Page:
2I remember being interested in the problem of making two lines of equal length using blocks of unequal length (i.e. least common multiple). – Rhymoid – 2015-12-09T17:47:20.887

6

"We talked about the fact that there's an infinite number of even numbers but that if you add in the odd numbers you'll get twice as many numbers. That's crazy." The real crazy part is that you can match up the elements of the combined infinite set of odds/evens with the elements of just one. https://en.wikipedia.org/wiki/Hilbert's_paradox_of_the_Grand_Hotel (It might be too early to teach him about the cardinalities of infinity, though.)

– JAB – 2015-12-09T19:04:32.7373As JAB almost said, I don't think it's quite true to say you get twice as many numbers when you add in the odd numbers. You get the same number of numbers. Infinity + infinity = infinity. – bdsl – 2015-12-10T00:39:07.773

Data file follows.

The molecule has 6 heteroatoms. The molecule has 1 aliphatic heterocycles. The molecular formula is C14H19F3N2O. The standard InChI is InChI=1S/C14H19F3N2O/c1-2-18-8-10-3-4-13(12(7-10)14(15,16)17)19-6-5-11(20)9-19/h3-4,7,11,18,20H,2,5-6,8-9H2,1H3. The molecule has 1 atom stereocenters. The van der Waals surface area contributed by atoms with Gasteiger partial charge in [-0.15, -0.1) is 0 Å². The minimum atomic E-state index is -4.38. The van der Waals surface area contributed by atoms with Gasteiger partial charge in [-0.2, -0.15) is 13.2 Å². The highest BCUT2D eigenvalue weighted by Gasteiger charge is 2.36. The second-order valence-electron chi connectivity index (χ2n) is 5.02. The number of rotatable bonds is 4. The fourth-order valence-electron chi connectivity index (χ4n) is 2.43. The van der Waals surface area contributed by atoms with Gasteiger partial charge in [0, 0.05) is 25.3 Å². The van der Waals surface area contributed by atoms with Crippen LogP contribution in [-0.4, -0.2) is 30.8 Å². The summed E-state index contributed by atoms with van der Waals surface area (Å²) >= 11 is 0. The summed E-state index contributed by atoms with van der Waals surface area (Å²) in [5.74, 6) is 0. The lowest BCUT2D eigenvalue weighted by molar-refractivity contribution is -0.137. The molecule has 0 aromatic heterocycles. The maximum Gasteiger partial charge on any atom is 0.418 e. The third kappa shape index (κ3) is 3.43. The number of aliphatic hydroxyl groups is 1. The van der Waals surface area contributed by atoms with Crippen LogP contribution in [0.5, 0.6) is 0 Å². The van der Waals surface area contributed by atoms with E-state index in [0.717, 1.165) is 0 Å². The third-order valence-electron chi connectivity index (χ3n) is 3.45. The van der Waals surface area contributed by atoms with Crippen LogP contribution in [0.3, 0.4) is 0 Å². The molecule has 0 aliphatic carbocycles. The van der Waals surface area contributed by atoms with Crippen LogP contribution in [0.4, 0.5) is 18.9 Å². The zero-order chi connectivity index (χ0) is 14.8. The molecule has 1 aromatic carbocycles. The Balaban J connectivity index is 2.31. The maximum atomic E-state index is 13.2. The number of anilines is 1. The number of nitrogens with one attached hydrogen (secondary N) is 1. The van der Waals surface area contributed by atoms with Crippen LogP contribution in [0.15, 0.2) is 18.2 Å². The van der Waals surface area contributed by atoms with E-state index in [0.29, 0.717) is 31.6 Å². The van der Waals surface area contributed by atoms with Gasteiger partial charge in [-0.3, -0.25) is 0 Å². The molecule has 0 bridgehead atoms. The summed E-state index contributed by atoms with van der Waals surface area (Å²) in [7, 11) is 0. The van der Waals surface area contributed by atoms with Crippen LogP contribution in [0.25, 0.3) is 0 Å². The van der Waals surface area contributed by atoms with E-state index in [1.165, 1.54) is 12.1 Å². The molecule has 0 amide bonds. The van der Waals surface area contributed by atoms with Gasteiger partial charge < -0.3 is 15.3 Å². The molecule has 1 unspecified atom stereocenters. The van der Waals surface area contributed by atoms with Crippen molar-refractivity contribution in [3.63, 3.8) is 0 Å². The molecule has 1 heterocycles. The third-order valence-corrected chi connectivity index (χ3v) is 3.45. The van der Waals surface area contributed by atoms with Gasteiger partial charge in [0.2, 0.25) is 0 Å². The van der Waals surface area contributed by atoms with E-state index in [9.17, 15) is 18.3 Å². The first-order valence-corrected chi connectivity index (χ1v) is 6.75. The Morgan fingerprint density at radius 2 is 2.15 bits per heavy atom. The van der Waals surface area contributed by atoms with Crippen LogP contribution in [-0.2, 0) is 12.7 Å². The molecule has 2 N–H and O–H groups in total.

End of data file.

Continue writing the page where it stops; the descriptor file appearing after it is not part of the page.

1I read the title as if you were trying to create some sort of mathematical super power in a child – Aequitas – 2015-12-10T02:25:53.693

2What does it mean if I still find 3 of those 4 things awesome? – Cort Ammon – 2015-12-11T03:43:31.847

Thanks for all the great feedback! There's a lot here to keep us busy. – Mathdad – 2015-12-11T09:55:16.267

A bit early for a 6yo, but I really enjoyed reading The Number Devil at about age 10. And it helped me understand a large part of high school math.